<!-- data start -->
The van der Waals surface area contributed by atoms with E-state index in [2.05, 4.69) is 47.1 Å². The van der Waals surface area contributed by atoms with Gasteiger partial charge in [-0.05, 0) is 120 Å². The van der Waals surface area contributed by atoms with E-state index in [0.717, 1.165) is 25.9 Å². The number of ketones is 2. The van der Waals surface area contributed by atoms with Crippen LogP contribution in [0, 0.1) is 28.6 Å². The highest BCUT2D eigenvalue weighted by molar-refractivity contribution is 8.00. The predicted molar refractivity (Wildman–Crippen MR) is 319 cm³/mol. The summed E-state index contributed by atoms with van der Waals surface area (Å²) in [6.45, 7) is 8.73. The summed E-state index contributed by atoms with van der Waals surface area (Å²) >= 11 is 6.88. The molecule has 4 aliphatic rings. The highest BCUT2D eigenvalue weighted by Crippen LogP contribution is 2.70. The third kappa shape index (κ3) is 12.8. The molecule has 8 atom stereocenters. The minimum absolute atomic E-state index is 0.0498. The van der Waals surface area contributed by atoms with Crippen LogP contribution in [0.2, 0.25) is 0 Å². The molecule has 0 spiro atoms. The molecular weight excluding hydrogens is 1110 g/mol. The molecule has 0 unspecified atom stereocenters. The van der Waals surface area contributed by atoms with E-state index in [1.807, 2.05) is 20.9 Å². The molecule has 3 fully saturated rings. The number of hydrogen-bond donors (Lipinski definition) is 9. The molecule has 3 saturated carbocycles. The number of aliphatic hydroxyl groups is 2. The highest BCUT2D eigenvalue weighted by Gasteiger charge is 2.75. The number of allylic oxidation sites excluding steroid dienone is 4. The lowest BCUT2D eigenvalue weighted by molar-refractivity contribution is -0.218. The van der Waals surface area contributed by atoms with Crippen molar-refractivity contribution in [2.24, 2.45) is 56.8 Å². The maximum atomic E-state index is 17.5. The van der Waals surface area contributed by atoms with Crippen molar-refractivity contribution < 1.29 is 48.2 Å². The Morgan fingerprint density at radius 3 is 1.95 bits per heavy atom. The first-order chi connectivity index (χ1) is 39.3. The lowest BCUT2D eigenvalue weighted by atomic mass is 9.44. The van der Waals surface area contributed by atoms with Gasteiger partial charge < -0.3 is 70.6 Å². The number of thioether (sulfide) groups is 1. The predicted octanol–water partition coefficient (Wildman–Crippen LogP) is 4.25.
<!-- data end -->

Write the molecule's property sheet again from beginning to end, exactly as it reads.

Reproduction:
The van der Waals surface area contributed by atoms with E-state index in [2.05, 4.69) is 47.1 Å². The van der Waals surface area contributed by atoms with Gasteiger partial charge in [-0.05, 0) is 120 Å². The van der Waals surface area contributed by atoms with E-state index in [0.717, 1.165) is 25.9 Å². The number of ketones is 2. The van der Waals surface area contributed by atoms with Crippen LogP contribution in [0, 0.1) is 28.6 Å². The highest BCUT2D eigenvalue weighted by molar-refractivity contribution is 8.00. The predicted molar refractivity (Wildman–Crippen MR) is 319 cm³/mol. The summed E-state index contributed by atoms with van der Waals surface area (Å²) in [6.45, 7) is 8.73. The summed E-state index contributed by atoms with van der Waals surface area (Å²) >= 11 is 6.88. The molecule has 4 aliphatic rings. The highest BCUT2D eigenvalue weighted by Crippen LogP contribution is 2.70. The third kappa shape index (κ3) is 12.8. The molecule has 8 atom stereocenters. The minimum absolute atomic E-state index is 0.0498. The van der Waals surface area contributed by atoms with Crippen LogP contribution in [0.2, 0.25) is 0 Å². The molecule has 0 spiro atoms. The molecular weight excluding hydrogens is 1110 g/mol. The molecule has 0 unspecified atom stereocenters. The van der Waals surface area contributed by atoms with E-state index in [1.807, 2.05) is 20.9 Å². The molecule has 3 fully saturated rings. The number of hydrogen-bond donors (Lipinski definition) is 9. The molecule has 3 saturated carbocycles. The number of aliphatic hydroxyl groups is 2. The highest BCUT2D eigenvalue weighted by Gasteiger charge is 2.75. The number of allylic oxidation sites excluding steroid dienone is 4. The lowest BCUT2D eigenvalue weighted by molar-refractivity contribution is -0.218. The van der Waals surface area contributed by atoms with Crippen molar-refractivity contribution in [2.24, 2.45) is 56.8 Å². The maximum atomic E-state index is 17.5. The van der Waals surface area contributed by atoms with Crippen molar-refractivity contribution < 1.29 is 48.2 Å². The Morgan fingerprint density at radius 3 is 1.95 bits per heavy atom. The first-order chi connectivity index (χ1) is 39.3. The lowest BCUT2D eigenvalue weighted by atomic mass is 9.44. The van der Waals surface area contributed by atoms with Gasteiger partial charge < -0.3 is 70.6 Å². The number of thioether (sulfide) groups is 1. The predicted octanol–water partition coefficient (Wildman–Crippen LogP) is 4.25.